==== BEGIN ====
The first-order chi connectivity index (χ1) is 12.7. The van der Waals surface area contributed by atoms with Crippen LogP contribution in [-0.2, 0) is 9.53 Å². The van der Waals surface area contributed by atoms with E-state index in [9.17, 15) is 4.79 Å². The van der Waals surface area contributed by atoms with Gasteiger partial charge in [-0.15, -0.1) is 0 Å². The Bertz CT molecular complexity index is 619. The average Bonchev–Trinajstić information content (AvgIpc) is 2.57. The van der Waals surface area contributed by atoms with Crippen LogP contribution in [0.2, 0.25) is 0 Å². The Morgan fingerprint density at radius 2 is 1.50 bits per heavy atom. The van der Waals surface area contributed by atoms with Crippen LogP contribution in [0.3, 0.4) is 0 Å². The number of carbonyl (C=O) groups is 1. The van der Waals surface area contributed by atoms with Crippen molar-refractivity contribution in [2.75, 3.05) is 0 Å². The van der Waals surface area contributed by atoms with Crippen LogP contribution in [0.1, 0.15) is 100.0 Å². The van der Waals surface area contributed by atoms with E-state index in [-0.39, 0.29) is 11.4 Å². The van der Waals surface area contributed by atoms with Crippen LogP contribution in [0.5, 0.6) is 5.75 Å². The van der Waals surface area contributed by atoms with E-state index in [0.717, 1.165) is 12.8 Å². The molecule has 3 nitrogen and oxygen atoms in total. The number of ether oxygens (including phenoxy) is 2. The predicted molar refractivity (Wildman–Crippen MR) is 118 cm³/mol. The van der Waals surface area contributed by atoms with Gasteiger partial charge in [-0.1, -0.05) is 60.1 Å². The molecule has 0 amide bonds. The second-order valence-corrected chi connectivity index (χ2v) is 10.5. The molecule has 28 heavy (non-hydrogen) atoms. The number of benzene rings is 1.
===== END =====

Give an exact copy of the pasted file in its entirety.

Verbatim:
The first-order chi connectivity index (χ1) is 12.7. The van der Waals surface area contributed by atoms with Crippen LogP contribution in [-0.2, 0) is 9.53 Å². The van der Waals surface area contributed by atoms with E-state index in [9.17, 15) is 4.79 Å². The van der Waals surface area contributed by atoms with Gasteiger partial charge in [-0.15, -0.1) is 0 Å². The Bertz CT molecular complexity index is 619. The average Bonchev–Trinajstić information content (AvgIpc) is 2.57. The van der Waals surface area contributed by atoms with Crippen LogP contribution in [0.2, 0.25) is 0 Å². The Morgan fingerprint density at radius 2 is 1.50 bits per heavy atom. The van der Waals surface area contributed by atoms with Crippen LogP contribution in [0.3, 0.4) is 0 Å². The number of carbonyl (C=O) groups is 1. The van der Waals surface area contributed by atoms with Crippen molar-refractivity contribution in [2.75, 3.05) is 0 Å². The van der Waals surface area contributed by atoms with Crippen LogP contribution in [0.1, 0.15) is 100.0 Å². The van der Waals surface area contributed by atoms with E-state index in [-0.39, 0.29) is 11.4 Å². The van der Waals surface area contributed by atoms with Crippen LogP contribution in [0.5, 0.6) is 5.75 Å². The van der Waals surface area contributed by atoms with E-state index in [0.717, 1.165) is 12.8 Å². The molecule has 3 nitrogen and oxygen atoms in total. The number of ether oxygens (including phenoxy) is 2. The predicted molar refractivity (Wildman–Crippen MR) is 118 cm³/mol. The van der Waals surface area contributed by atoms with Gasteiger partial charge in [-0.1, -0.05) is 60.1 Å². The molecule has 0 amide bonds. The second-order valence-corrected chi connectivity index (χ2v) is 10.5. The molecule has 28 heavy (non-hydrogen) atoms. The number of benzene rings is 1.